The results of the present trial do not indicate the source of NO responsible for vasodilation in the human choroid. l-NMMA is not specific for the isoforms of NOS and therefore NO may either arise from neural (NOS1) and/or endothelial (NOS3) sources. NOS3 is present in the endothelium of choroidal blood vessels. 36 A functional role for NO derived from nerves was proposed based on experiments in isolated external and internal canine ophthalmic arteries and porcine and bovine posterior ciliary arteries 37 38 39 and several animal experiments. Stimulation of the facial nerve in rabbits caused a pronounced increase in blood flow in all parts of the uvea, which was significantly attenuated by pretreatment with a NOS inhibitor. 40 In the rat parasympathetic stimulation induced by electrical stimulation of the superior salivatory nucleus increased blood flow in the choroid, an effect that was partially blocked by 1-(2-trifluoromethyphenyl)imidazole, a relatively selective inhibitor of NOS1. 41 A definitive answer regarding the source of NO controlling CBF at rest and during isometric exercise in humans can be found only by using selective inhibitors of NO synthase in clinical trials. 
A limitation of the present study is that the pressure–flow relationships presented in Figure 6 are not directly comparable between the placebo-infusion period and the l-NMMA–infusion period, because the NOS-inhibitor increased systemic blood pressure and the pressure–flow relationships referred to baseline OPPs that are not comparable. In contrast, PE did not alter the response of CBF in response to an increase in OPP, although the systemic hypertensive response was comparable to that observed with l-NMMA. PE did not alter basal CBF in face of the increase in OPP. This indicates an increase in choroidal vascular resistance during PE administration, which may result either from direct vasoconstriction due to stimulation of vasoconstrictive α-adrenoceptors or from a potential autoregulatory response of the choroid. 
Several limitations of the LDF technique should be mentioned. Retinal red blood cell flux and not blood flow was measured. The relation between retinal red blood cell flux and retinal blood flow may be altered with changes in local hematocrit. We think it unlikely, however, that local hematocrit changed in the present experiments. This is supported by the observation that almost all changes in CBF in the present study were caused by changes in Vel, whereas Vol showed only minor changes. In addition, the present results apply only to submacular CBF, and little is known about potential local variations in regulation of CBF. Finally, the sampling depth of choroidal LDF is unclear. Thus, we could not distinguish which vessels of the choriocapillaris contributed most to the LDF signal.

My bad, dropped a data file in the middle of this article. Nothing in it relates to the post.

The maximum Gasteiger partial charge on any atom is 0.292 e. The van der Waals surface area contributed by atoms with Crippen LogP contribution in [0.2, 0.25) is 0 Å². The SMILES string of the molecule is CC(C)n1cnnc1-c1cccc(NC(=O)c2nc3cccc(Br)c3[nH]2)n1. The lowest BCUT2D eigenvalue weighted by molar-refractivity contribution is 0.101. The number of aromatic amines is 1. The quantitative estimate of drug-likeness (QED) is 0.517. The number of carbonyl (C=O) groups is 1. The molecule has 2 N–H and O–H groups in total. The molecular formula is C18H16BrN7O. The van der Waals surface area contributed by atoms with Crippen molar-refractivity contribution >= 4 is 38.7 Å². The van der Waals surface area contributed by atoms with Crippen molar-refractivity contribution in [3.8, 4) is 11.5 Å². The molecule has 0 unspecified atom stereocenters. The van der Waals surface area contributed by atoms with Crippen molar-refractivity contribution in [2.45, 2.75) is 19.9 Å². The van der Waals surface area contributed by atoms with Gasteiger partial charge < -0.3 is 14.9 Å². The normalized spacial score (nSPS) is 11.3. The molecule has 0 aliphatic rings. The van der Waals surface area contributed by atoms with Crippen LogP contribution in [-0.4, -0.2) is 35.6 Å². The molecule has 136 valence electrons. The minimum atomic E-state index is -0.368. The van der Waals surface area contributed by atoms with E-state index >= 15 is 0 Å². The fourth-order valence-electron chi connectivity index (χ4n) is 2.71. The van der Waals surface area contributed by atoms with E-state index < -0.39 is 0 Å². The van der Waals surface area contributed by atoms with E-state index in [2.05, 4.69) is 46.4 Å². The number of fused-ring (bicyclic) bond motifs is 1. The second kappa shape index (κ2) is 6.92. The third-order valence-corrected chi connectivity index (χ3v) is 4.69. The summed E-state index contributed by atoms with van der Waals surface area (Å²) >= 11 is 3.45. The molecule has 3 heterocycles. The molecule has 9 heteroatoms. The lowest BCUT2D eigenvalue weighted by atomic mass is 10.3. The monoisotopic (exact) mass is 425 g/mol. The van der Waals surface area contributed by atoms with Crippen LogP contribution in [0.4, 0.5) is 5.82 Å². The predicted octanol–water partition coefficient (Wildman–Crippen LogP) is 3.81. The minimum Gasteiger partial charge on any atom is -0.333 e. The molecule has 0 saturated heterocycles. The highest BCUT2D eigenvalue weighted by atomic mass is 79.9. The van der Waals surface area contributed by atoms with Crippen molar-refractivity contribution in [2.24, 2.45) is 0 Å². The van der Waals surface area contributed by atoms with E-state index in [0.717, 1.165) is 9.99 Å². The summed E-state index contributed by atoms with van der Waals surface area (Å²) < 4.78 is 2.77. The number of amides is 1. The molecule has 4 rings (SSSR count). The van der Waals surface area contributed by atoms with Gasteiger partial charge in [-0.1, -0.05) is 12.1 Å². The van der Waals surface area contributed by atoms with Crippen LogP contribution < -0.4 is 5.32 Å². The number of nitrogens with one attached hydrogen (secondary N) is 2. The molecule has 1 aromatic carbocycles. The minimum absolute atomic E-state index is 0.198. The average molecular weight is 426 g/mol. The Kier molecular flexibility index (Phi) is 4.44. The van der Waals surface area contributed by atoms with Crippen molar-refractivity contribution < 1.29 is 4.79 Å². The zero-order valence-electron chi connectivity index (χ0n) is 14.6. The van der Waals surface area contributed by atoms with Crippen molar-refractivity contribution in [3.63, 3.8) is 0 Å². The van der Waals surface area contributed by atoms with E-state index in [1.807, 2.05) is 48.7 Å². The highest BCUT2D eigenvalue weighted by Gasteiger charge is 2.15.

In conclusion, the present study indicates that locally produced NO plays an important role in regulation of CBF during isometric exercise. The relevance of this finding for regulation of CBF in systemic diseases associated with impaired formation of NO and ocular manifestations, such as diabetes or systemic hypertension, remains to be established. 
 
Figure 1.
 
The effect on MAP of squatting. The first period of squatting was done without drug (pretreatment). The second squatting period was performed during administration of placebo (no symbols), l-NMMA (solid up triangles) or PE (open down triangles). Data are presented as the mean ± SEM (n = 12). #Significant changes versus baseline; §significant effects of PE or l-NMMA on baseline parameters versus placebo.
Figure 1.
 
The effect on MAP of squatting. The first period of squatting was done without drug (pretreatment). The second squatting period was performed during administration of placebo (no symbols), l-NMMA (solid up triangles) or PE (open down triangles). Data are presented as the mean ± SEM (n = 12). #Significant changes versus baseline; §significant effects of PE or l-NMMA on baseline parameters versus placebo.
Figure 2.
 
The effect of squatting on pulse rate (PR). The description of the experiment, symbols, and data are as in Figure 1 .
Figure 2.
 
The effect of squatting on pulse rate (PR). The description of the experiment, symbols, and data are as in Figure 1 .
Figure 3.
 
The effect of squatting on OPP. The description of the experiment, symbols, and data are as in Figure 1 .
Figure 3.
 
The effect of squatting on OPP. The description of the experiment, symbols, and data are as in Figure 1 .
Figure 4.